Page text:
- Reduce human rights violations perpetrated against sex workers;
- Monitor, seek redress for and/or report on human rights violations, including supporting victims of human rights abuses;
- Train sex workers as paralegals and have one as an intern, who shall be instrumental
- in raising human rights awareness and empowerment to other sex workers;
- Train sex workers on human rights and the laws relating to arrests;
- Promote observance and implementation of international human rights standards in relation to sex workers through working with the police, monitoring their work and training;
- Limit the use of criminal laws relating to rogues and vagabonds and sex work-related offences
- against sex workers through training of sex workers and the police so that the enforcement of the
- laws are limited to cases where there is real exploitation or serious nuisances.
- Raise awareness among members of the communities in the targeted areas of the need to protect sex workers from abuse.
Protecting sex workers from abuse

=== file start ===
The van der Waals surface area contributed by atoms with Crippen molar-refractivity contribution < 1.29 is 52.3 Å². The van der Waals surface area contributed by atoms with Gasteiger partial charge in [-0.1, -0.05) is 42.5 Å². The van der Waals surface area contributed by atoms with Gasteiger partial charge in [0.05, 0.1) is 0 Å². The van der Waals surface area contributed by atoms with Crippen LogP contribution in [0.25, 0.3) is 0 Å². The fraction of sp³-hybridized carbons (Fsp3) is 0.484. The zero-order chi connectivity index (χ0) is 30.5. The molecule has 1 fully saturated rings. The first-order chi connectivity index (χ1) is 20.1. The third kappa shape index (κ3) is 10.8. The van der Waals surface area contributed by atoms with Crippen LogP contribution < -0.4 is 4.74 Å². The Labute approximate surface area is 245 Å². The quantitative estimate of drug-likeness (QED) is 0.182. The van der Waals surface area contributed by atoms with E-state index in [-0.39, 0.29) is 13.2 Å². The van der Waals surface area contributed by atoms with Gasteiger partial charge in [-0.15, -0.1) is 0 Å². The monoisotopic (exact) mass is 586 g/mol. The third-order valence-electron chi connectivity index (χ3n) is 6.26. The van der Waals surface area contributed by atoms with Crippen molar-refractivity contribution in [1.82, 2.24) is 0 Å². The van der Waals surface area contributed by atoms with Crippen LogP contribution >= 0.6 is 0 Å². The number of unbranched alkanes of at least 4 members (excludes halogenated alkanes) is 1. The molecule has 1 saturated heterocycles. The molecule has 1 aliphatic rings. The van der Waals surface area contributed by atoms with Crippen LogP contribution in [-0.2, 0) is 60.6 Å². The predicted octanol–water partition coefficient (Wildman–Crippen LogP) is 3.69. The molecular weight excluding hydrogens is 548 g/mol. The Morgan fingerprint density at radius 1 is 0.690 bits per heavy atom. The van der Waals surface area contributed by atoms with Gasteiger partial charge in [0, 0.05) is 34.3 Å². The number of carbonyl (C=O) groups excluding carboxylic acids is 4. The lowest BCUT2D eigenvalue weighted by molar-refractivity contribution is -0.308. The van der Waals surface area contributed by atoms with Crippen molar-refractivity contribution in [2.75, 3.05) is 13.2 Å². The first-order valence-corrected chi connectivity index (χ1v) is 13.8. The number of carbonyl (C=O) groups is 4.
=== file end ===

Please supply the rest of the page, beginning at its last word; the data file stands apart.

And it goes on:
With funding from the Open Society Initiative for Southern Africa (OSISA), the Centre for Human Rights Education Advice and Assistance (CHREAA) is implementing the ‘Protecting Sex Workers from Police Abuse’ project, whose goal is to eradicate abuse of sex workers by the police in Blantyre. Background The Malawi Penal Code contains the so-called vagrancy laws, which various studies have condemned for targeting the poor without delivering justice or upholding law and order. Pertinent to this project are Section 180 which targets idle and disorderly persons and Section 184 which criminalises rogues and vagabonds. These laws are used especially during so-called sweeping exercises when the police round up suspected criminals and other people, especially those deemed to be loitering in public places, such as bars, usually at night. An observation made against the two sections is they the police arbitrarily apply them to arrest people who can authoritatively be classified as neither idle and disorderly nor rogue and vagabonds. Particularly vulnerable to these laws are sex workers whom police routinely pick off the streets, in bars or lodges and arrest them. Most of the sex workers rarely get charged, let alone tried, largely because the police harass them by demanding money or sexually abuse them as a condition for being let off the hook. Purpose of the Project